Castel Sant'Elmo

Castle in Naples

Star-shaped Castel Sant'Elmo was originally a church dedicated to St Erasmus. Some 400 years later, in 1349, Robert of Anjou turned it into a castle before Spanish viceroy Don Pedro de Toledo had it further fortified in 1538. Used as a military prison until the 1970s, it's now famed for its jaw-dropping panorama, which takes in much of the city, its bay, islands and beyond. It's also known for its Museo del Novecento, dedicated to 20th-century Neapolitan art.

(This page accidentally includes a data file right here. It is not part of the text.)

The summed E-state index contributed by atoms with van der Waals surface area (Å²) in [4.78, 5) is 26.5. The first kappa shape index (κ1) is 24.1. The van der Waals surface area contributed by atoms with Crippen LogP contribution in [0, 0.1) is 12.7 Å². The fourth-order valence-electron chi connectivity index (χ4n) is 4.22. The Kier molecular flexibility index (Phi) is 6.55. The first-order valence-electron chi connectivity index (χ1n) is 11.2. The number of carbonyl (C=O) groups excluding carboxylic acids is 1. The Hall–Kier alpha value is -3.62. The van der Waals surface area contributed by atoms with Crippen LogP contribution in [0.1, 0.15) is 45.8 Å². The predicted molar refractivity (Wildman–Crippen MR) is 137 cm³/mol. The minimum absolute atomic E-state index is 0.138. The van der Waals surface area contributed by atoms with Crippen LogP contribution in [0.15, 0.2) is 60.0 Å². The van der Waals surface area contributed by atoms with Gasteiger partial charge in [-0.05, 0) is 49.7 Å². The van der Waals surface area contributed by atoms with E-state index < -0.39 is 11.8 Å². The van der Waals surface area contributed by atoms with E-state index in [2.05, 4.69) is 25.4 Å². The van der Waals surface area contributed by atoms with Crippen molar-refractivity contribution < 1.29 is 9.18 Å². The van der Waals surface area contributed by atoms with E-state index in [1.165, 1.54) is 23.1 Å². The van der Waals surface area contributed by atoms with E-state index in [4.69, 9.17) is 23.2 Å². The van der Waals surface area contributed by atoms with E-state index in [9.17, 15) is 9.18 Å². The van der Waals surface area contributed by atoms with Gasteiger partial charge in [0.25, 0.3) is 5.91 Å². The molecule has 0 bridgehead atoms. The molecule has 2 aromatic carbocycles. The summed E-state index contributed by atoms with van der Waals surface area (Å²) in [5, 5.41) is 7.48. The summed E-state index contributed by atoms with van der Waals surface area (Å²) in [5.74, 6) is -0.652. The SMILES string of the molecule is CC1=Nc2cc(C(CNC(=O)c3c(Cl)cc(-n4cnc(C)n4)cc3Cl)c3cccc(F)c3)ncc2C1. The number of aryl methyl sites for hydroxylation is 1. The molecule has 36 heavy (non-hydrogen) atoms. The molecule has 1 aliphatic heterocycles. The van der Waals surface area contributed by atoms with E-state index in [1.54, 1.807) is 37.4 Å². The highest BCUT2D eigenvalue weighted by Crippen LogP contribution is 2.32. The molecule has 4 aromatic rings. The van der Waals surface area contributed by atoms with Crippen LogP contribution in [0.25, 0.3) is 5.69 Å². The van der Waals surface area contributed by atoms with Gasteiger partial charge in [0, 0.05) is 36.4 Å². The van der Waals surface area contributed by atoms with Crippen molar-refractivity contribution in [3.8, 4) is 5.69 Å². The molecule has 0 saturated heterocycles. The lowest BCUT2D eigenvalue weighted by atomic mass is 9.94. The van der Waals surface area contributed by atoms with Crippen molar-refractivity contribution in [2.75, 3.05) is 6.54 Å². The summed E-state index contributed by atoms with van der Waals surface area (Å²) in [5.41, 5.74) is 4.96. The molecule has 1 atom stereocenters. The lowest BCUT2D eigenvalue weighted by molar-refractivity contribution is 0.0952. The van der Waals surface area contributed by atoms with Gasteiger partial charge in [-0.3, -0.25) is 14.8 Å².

The museum's collection of paintings, sculpture and installations documents major influences in the local art scene, including Futurism and the Nuclear Art movement. Standout works include Eugenio Viti's sensual La schiena (The Back) in Room 7, Raffaele Lippi's unnerving Le quattro giornate di Napoli (The Four Days of Naples) in Room 9, and Giuseppe Desiato's magnetic photograph Monumento in Room 18. In Room 17, Salvatore Cotugno's untitled sculpture of a bound, wrapped, muted figure strangely recalls Giuseppe Sanmartino's Cristo velato (Veiled Christ) in the Cappella Sansevero.